I feel myself itching to climb it. But not this trip.

And maybe I don’t need to! I find myself in a road cut full of gravel, clearly eroded off the mountains. Here I find chunks of the mountain without having to climb the mountain.

A really pretty diorite, an inrusive rock composed mostly of plagioclase feldspar. Some samples have truly spectacular hornblende crystals.

The source:

The very flat ground between here and the mountain is likely another pediment surface.

The road begins to descend towards the Colorado River.

The massive cliffs are Wingate Sandstone, topped by thin beds of Kayenta Formation. In the distance, some domes of Navajo Formation rest on top of the Kayenta Formation.

The Chinle and Moenkopi Formations begin to show at the base of the cliffs.

Hite Overlook:

The white beds across the river, which could easily be mistaken for Navajo Sandstone, are Permian Cedar Mesa Formation. Above this are reddish beds of the Organ Rock Formation, then another white bed of the White Rim Sandstone. The mesa tops are Moenkopi Formation.

Hite was the only crossing of the Colorado River between Moab and Lees Ferry until the Glen Canyon Dam was completed; it remains the only crossing between Moab and Glenn Canyon Dam. The town experienced a brief boom during the uranium rush, but the town site is now drowned by Lake Powell, the reservoir behind Glenn Canyon Dam.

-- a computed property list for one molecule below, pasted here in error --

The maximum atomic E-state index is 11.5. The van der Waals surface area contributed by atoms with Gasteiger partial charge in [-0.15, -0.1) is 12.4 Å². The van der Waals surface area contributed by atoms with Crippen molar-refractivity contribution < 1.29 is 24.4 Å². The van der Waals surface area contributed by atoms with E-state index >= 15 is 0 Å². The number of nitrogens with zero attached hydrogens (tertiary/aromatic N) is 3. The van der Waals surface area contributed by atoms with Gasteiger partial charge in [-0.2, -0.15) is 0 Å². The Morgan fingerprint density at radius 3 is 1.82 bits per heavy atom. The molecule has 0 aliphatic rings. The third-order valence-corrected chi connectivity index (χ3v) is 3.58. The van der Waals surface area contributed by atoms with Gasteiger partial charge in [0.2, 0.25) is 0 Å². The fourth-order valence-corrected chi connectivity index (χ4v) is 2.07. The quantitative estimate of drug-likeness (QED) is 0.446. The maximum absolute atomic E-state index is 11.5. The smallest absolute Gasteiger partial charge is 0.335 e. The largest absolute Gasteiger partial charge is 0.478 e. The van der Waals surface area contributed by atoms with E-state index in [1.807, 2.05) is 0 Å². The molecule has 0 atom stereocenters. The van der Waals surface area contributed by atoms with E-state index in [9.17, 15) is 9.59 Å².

I ascend from the Colorado, and will be in Moenkopi country for some time. It is already after noon and I am starting to feel a little rushed to get home.

Jacob’s Chair:

My geologic map is not good for this area, but I suspect this is weathered out of Wingate Formation.

Cheesebox Mesa:

Moenkopi Formation.

I stop briefly at Natural Bridges National Monument, mostly to eat lunch and dump waste, then hurry on towards Blanding.  As I hit the summit of the road south of the Abajo Mountains, the storm breaks; small hail pours down and it’s actually a touch scary for a few minutes. But I pass through the storm and continue on my way.

I’m back in well-traveled ground. But I do spot one feature south of Bluff that I’ve not noticed before, because I’ve only driven the road south to north before; this is my first time to drive it north to south.

This is Boundary Butte. Alas, it’s too small to appear on my geologic map, but it’s clearly a volcanic dike.

I arrive at Shiprock in the late afternoon; something is going on. Police cars have blocked part of the main intersection, but I’m waved through. I never do find out what it was about.

There follows a long, slow drive to Cuba, then around the Sierra Nacimiento via Jemez Springs. It is well after dark when I get to Jemez Springs, and it is clear there has been very heavy rain. My car gets sloshed with mud passing through one half-drowned intersection.

And home.


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  1. Pingback: Great American Eclipse wanderlust, days 12 and 13 | Wanderlusting the Jemez